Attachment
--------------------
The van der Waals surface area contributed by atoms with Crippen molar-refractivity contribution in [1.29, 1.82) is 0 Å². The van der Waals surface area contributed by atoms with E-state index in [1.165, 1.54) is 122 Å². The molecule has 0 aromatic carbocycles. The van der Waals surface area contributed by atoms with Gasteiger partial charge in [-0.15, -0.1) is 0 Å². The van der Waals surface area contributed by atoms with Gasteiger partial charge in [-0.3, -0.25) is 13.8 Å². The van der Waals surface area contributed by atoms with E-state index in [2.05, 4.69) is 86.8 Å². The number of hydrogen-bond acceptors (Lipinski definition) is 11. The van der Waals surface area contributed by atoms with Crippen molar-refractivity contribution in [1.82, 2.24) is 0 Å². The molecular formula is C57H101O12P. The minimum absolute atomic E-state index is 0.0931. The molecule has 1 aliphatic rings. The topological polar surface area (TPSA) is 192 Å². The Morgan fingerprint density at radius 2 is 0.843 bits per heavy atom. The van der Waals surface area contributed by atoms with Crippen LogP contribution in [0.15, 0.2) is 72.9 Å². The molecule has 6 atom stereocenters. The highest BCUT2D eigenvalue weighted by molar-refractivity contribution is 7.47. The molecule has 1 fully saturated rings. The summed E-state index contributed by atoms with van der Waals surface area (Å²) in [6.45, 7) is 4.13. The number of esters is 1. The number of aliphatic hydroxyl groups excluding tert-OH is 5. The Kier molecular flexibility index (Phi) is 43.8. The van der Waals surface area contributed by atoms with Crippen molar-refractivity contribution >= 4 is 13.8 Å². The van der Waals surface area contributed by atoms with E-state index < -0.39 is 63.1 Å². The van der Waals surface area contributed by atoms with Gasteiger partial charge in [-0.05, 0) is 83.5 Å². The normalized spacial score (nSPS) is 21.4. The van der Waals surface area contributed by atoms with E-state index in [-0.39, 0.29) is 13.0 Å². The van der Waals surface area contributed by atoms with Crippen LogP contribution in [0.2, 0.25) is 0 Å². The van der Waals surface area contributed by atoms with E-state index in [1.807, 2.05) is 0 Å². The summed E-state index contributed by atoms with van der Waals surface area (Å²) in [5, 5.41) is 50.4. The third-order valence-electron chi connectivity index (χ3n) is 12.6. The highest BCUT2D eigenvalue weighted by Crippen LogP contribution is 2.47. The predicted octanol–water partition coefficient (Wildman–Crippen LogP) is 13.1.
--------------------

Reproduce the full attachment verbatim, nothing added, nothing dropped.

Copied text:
The van der Waals surface area contributed by atoms with Crippen molar-refractivity contribution in [1.29, 1.82) is 0 Å². The van der Waals surface area contributed by atoms with E-state index in [1.165, 1.54) is 122 Å². The molecule has 0 aromatic carbocycles. The van der Waals surface area contributed by atoms with Gasteiger partial charge in [-0.15, -0.1) is 0 Å². The van der Waals surface area contributed by atoms with Gasteiger partial charge in [-0.3, -0.25) is 13.8 Å². The van der Waals surface area contributed by atoms with E-state index in [2.05, 4.69) is 86.8 Å². The number of hydrogen-bond acceptors (Lipinski definition) is 11. The van der Waals surface area contributed by atoms with Crippen molar-refractivity contribution in [1.82, 2.24) is 0 Å². The molecular formula is C57H101O12P. The minimum absolute atomic E-state index is 0.0931. The molecule has 1 aliphatic rings. The topological polar surface area (TPSA) is 192 Å². The Morgan fingerprint density at radius 2 is 0.843 bits per heavy atom. The van der Waals surface area contributed by atoms with Crippen LogP contribution in [0.15, 0.2) is 72.9 Å². The molecule has 6 atom stereocenters. The highest BCUT2D eigenvalue weighted by molar-refractivity contribution is 7.47. The molecule has 1 fully saturated rings. The summed E-state index contributed by atoms with van der Waals surface area (Å²) in [6.45, 7) is 4.13. The number of esters is 1. The number of aliphatic hydroxyl groups excluding tert-OH is 5. The Kier molecular flexibility index (Phi) is 43.8. The van der Waals surface area contributed by atoms with Crippen molar-refractivity contribution >= 4 is 13.8 Å². The van der Waals surface area contributed by atoms with E-state index < -0.39 is 63.1 Å². The van der Waals surface area contributed by atoms with Gasteiger partial charge in [-0.05, 0) is 83.5 Å². The normalized spacial score (nSPS) is 21.4. The van der Waals surface area contributed by atoms with E-state index in [-0.39, 0.29) is 13.0 Å². The van der Waals surface area contributed by atoms with Crippen LogP contribution in [0.2, 0.25) is 0 Å². The van der Waals surface area contributed by atoms with E-state index in [1.807, 2.05) is 0 Å². The summed E-state index contributed by atoms with van der Waals surface area (Å²) in [5, 5.41) is 50.4. The third-order valence-electron chi connectivity index (χ3n) is 12.6. The highest BCUT2D eigenvalue weighted by Crippen LogP contribution is 2.47. The predicted octanol–water partition coefficient (Wildman–Crippen LogP) is 13.1.